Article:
Andrew Tyler - Chief Operating Officer at the MoD's purchasing organistion and the MoD's second highest earner, he was responsible for procuring the kit for our boys in Afghanistan between 2006 and 2011. His procurement skills were such that he was brought in front of the public accounts committee to answer questions on some of his more 'inspired' procurement decision.... like refuelling planes which can't fly in combat zones and the multi-billion pound delay to aircraft carriers. As he quietly slipped off back into the private sector with a CBE in his back pocket to try out his exemplary procurement skills there, he commented that the MoD procurement unit was ''the most efficient and effective defence acquisition organisation in the world'. Oh really!

Helena Bonham-Carter - she's a bloody actress, for God's sake!

and finally...

Peter Bazalgette - From his early days at Auntie Beeb, 'Baz' as he's known to his friends, rose through the ranks to the heady heights of Chairman of Endemol UK. Sir Peter was knighted for his 'services to broadcasting'. These 'services' include bringing into our homes such pinnacles of broadcasting achievement as Big Brother, which gave us the universal delights of Jade Goody and Deal or No Deal, possibly the most pointless show on television. Although we can't actually blame him for creating them; we have the Dutch (BB) and the French (Deal or No Deal) to blame for that, he was instrumental in turning them into the global formats they now are. Baz is a scion of Sir Joseph Bazalgette, the man who invented sewers in Victorian times and who was knighted for his system that removed sewage from every home in the capital. How ironic is it then, that two generations later, his great grandson is honoured for bringing a pile of shit right back into our homes!

Sunday, January 15, 2012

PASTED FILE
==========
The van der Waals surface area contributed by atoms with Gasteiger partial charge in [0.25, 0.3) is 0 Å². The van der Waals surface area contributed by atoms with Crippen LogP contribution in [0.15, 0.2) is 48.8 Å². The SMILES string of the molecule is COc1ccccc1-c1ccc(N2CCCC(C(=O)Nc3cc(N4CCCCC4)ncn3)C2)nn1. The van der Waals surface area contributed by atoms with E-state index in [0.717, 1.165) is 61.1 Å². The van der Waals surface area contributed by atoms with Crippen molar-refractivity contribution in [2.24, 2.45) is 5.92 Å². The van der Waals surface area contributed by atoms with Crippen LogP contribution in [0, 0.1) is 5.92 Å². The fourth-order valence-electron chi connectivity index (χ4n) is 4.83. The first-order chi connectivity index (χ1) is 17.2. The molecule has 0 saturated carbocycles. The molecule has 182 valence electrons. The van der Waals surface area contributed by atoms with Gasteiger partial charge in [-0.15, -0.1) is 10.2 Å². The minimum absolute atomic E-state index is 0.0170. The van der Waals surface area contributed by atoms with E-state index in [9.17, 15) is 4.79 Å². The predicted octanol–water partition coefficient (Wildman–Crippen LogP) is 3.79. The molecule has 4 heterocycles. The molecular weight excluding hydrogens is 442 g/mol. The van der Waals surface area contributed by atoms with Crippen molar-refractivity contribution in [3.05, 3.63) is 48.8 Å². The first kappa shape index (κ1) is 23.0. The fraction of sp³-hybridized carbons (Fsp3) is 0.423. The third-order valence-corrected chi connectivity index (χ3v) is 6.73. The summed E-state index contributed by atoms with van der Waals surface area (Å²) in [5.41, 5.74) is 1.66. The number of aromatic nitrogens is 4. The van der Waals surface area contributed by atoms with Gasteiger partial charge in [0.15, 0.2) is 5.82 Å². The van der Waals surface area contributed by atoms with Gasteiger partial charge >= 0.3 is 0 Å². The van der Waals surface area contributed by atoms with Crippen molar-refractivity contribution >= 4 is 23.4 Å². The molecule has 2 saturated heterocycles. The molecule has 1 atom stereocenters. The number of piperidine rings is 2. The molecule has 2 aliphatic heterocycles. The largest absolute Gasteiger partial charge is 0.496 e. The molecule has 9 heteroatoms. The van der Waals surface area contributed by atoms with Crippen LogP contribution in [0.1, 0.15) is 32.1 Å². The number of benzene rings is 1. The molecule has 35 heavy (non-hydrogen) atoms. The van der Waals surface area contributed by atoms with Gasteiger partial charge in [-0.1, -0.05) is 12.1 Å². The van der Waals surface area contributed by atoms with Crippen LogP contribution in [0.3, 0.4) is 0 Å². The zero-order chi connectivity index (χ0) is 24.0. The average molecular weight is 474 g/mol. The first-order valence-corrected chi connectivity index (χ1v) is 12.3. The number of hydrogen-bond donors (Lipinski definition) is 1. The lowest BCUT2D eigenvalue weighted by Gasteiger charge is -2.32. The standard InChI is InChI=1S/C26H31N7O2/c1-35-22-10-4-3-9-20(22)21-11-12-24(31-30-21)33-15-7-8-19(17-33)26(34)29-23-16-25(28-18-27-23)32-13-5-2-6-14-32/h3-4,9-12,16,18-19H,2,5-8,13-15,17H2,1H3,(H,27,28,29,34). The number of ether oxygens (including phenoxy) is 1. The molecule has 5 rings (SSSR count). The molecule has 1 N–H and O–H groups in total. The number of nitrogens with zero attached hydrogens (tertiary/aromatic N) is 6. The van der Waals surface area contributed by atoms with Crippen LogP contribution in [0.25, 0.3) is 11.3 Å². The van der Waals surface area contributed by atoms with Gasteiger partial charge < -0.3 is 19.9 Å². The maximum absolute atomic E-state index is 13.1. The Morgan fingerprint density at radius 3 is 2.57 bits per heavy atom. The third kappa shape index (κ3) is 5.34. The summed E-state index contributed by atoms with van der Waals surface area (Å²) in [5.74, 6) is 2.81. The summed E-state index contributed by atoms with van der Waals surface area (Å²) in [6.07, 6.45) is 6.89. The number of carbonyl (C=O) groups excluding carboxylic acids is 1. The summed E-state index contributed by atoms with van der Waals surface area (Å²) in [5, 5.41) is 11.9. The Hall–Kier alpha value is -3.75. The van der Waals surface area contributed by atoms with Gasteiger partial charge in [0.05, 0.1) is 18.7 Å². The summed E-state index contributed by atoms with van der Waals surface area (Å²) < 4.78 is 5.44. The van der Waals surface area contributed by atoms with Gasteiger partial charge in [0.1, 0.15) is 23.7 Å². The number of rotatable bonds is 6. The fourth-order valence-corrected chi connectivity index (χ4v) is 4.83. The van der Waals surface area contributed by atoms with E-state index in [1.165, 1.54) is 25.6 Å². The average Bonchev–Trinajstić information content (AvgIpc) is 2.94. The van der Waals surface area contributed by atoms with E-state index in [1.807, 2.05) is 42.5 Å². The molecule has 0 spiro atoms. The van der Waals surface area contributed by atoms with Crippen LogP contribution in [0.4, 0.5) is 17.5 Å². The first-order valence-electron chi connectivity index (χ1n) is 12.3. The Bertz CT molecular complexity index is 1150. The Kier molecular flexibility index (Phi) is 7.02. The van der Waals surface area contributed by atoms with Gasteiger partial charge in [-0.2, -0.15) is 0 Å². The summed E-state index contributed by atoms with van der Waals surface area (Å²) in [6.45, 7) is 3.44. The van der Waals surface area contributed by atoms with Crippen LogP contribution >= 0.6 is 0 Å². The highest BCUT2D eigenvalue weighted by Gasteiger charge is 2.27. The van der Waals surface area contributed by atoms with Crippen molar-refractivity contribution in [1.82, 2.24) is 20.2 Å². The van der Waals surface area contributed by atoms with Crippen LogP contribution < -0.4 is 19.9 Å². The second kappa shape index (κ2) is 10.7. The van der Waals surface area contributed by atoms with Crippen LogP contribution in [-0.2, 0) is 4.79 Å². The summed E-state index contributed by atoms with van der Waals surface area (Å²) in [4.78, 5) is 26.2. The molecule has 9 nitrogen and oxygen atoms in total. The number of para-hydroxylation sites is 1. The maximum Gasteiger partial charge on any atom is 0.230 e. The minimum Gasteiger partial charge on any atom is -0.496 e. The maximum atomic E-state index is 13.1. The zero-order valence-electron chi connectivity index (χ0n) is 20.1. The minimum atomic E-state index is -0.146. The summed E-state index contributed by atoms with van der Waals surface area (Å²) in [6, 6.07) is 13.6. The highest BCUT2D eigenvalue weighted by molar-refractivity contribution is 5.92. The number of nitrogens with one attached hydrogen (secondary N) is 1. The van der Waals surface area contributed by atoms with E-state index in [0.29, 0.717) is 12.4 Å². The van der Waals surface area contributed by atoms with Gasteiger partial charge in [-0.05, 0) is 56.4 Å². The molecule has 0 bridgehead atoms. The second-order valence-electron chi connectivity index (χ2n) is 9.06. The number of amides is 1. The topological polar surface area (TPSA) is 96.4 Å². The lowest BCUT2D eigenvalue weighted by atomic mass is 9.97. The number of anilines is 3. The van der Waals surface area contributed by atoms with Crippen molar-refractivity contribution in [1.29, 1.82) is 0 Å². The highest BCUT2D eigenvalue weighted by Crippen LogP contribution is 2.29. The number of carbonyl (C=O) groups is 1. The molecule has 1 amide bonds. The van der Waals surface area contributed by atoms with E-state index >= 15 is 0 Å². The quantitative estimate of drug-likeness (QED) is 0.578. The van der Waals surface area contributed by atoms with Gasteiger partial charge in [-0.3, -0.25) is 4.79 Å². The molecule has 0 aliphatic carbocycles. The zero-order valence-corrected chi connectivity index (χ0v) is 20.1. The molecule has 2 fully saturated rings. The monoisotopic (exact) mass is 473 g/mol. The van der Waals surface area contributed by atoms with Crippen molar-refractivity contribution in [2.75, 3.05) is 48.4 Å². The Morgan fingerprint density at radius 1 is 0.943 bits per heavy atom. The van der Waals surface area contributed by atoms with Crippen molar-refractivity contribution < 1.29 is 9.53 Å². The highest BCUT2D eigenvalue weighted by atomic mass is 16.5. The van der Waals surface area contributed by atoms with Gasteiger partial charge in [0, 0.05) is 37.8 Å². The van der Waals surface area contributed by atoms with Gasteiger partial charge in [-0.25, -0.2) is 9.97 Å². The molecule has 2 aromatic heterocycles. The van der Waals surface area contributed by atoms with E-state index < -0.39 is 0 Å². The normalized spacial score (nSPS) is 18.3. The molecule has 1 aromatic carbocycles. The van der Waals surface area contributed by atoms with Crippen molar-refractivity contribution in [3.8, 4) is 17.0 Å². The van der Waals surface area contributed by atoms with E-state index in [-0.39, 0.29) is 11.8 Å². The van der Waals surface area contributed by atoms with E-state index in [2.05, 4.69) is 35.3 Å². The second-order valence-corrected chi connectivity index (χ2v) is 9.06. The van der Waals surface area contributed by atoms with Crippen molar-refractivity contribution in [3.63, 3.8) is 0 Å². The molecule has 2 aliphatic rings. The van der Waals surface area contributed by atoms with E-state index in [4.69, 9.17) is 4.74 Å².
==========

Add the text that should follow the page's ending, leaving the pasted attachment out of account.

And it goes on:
The one in which I take up Zumba

Well, you know what they say, New Year, new you, so in the spirit of things I decided that now was the right time to start a new exercise routine.  I'm not really one for the gym.  I don't get the point of pounding the rubber on a running machine - all that sweat and you don't even get anywhere - and spinning just mystifies me. Why on earth does anyone want to sit on a static bike, pedal like buggery and pay someone for the privilege. Why not just get on a real, moving bike and pedal through the countryside for free?  Likewise rowing machines. Just get down to a rowing club and do the real thing.

As a former student of the Legat School of Russian Ballet until just shy of my 23rd birthday, I do like to have a bit of a dance so zumba classes seemed like a good bet.  I looked into classes for months but they were always on days or evening when I have other commitments so I was delighted (sort of) to discover almost by accident that the mother of one the The Girl's friends does zumba classes in the next village - and on a night when I am free. (Damn!)   I mentioned it to my friend, neighbour and fellow blogger, A Modern Military Mother, whose brain is so addled by her New Year detox regime that she agreed straight away to be my fellow-in-public-humiliation.

So the allotted evening came and clad in suitable sporty attire (her) and a pair of  'Chav Mum' sweatpants, as my dear children so charmingly call them,  a totally unsuitable top, The Boy's size 11 sports socks and trainers that are a size too small (me) we set off for the Social Club in the next village.

Once we had eventually found the class, I discovered to my horror that it was full of people I knew. That really wasn't in the plan at all.  I don't mind making a tit of myself in front of strangers but shaking my booty in front of people I knew was not what I had planned.  Still, it was too late to back out now.

The warm up started, so far so good.  AMMM and I kept pace quite well, managed not to stand on anyone's toes or knock them off their feet with our exuberant moves and were only slightly out of breath. But then we moved onto the real thing.